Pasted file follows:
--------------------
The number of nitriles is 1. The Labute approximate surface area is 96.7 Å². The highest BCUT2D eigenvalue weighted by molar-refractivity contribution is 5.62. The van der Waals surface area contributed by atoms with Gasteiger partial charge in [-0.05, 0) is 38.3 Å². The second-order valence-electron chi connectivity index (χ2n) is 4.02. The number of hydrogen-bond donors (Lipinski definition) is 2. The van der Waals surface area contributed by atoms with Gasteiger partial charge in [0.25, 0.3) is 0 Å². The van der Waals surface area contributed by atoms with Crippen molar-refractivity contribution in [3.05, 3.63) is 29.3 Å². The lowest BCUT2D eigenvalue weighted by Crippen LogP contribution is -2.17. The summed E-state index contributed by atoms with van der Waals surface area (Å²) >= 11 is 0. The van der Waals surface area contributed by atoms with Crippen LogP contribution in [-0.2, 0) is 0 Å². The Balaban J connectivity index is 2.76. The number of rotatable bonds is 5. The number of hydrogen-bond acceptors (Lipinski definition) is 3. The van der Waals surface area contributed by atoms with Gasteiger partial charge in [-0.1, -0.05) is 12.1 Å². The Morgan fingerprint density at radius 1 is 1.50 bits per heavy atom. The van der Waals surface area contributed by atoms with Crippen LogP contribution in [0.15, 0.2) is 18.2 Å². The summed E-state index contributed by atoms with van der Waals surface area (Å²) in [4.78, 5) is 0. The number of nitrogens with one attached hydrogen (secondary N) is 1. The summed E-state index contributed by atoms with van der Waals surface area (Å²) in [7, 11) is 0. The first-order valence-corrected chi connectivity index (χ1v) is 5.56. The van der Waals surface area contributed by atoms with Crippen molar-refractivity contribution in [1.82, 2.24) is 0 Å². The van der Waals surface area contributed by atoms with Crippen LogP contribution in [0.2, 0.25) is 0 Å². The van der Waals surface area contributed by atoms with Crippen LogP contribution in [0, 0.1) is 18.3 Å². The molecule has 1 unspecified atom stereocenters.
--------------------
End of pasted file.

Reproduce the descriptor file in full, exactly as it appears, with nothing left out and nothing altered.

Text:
The number of nitriles is 1. The Labute approximate surface area is 96.7 Å². The highest BCUT2D eigenvalue weighted by molar-refractivity contribution is 5.62. The van der Waals surface area contributed by atoms with Gasteiger partial charge in [-0.05, 0) is 38.3 Å². The second-order valence-electron chi connectivity index (χ2n) is 4.02. The number of hydrogen-bond donors (Lipinski definition) is 2. The van der Waals surface area contributed by atoms with Gasteiger partial charge in [0.25, 0.3) is 0 Å². The van der Waals surface area contributed by atoms with Crippen molar-refractivity contribution in [3.05, 3.63) is 29.3 Å². The lowest BCUT2D eigenvalue weighted by Crippen LogP contribution is -2.17. The summed E-state index contributed by atoms with van der Waals surface area (Å²) >= 11 is 0. The van der Waals surface area contributed by atoms with Crippen LogP contribution in [-0.2, 0) is 0 Å². The Balaban J connectivity index is 2.76. The number of rotatable bonds is 5. The number of hydrogen-bond acceptors (Lipinski definition) is 3. The van der Waals surface area contributed by atoms with Gasteiger partial charge in [-0.1, -0.05) is 12.1 Å². The Morgan fingerprint density at radius 1 is 1.50 bits per heavy atom. The van der Waals surface area contributed by atoms with Crippen LogP contribution in [0.15, 0.2) is 18.2 Å². The summed E-state index contributed by atoms with van der Waals surface area (Å²) in [4.78, 5) is 0. The number of nitrogens with one attached hydrogen (secondary N) is 1. The summed E-state index contributed by atoms with van der Waals surface area (Å²) in [7, 11) is 0. The first-order valence-corrected chi connectivity index (χ1v) is 5.56. The van der Waals surface area contributed by atoms with Crippen molar-refractivity contribution in [1.82, 2.24) is 0 Å². The van der Waals surface area contributed by atoms with Crippen LogP contribution in [0.2, 0.25) is 0 Å². The van der Waals surface area contributed by atoms with Crippen LogP contribution in [0, 0.1) is 18.3 Å². The molecule has 1 unspecified atom stereocenters.